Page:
Five things they do not tell you about driving in France

From parking etiquette to flashing headlights - we look at the unofficial French rules of the road

Just keep your hand on the horn and you will be fine
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1. Le code

Teenagers sweat blood learning the code de la route to pass the theory test, which allows them to take their practical driving test.

It is fiendishly tricky and around 40% of applicants need two goes or more to pass it.

Having successfully done so, they apparently forget it completely.

Mon Dieu!

Read more: Can I register a new car in France with a foreign licence?

2. Le clignotant

Although le code firmly states that the fine for failing to use indicators is €35, and there are constant complaints about other drivers not indicating before turning, a fair number of French drivers have not discovered how to use their car’s indicators.

You just keep your hand on the horn.

C’est comme ça!

Read more: France allows driving fines to be paid in instalments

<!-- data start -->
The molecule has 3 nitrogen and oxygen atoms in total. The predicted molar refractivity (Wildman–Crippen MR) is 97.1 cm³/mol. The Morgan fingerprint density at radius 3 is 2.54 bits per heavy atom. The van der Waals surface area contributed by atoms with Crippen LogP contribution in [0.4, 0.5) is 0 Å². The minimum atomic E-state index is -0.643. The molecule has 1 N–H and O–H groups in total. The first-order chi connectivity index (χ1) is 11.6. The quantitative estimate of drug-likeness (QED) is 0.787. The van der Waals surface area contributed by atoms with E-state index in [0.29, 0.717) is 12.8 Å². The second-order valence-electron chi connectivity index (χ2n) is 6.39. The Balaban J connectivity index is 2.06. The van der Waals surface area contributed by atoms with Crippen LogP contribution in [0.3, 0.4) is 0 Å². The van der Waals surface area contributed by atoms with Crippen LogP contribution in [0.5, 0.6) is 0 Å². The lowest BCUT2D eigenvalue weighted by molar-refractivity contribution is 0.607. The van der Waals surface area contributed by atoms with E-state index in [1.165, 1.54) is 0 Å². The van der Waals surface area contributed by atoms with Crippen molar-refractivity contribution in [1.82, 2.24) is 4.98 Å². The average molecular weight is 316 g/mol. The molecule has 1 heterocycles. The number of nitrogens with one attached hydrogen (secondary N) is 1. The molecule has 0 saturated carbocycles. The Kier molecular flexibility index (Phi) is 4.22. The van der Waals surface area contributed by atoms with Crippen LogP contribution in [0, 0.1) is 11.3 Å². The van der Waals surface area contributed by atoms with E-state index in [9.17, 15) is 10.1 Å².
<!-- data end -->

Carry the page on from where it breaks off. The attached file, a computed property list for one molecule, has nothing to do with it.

3. La vitesse

French drivers warn each other about police checks by flashing their lights at oncoming cars.

However, bear in mind that the same signal could also be a warning about a broken-down car, roadworks or a large tractor just round the corner.

So if someone flashes, slow down, even if you are not speeding.

Quelle gentillesse!

Read more: How to keep track of changing speed limits on French secondary roads

4. Le parking

In small provincial market towns, if the car in front of you suddenly stops or you find someone is double-parked and has blocked you in, just toot the horn once rather than continuously.

They will just be picking up the dry cleaning, buying a baguette, posting a letter, or finishing a petit rouge.

Il faut patienter!

Read more: Can you leave your car parked on the street in France?

5. L’alcool

France used to have a reputation for being relaxed about drink-driving, but those days are over.

Now, the government encourages a so-called ‘Sam’ to stay sober in order to drive everyone home.

Why Sam and not something more French, such as Auguste?

It is an acronym for Sans Accident Mortel.


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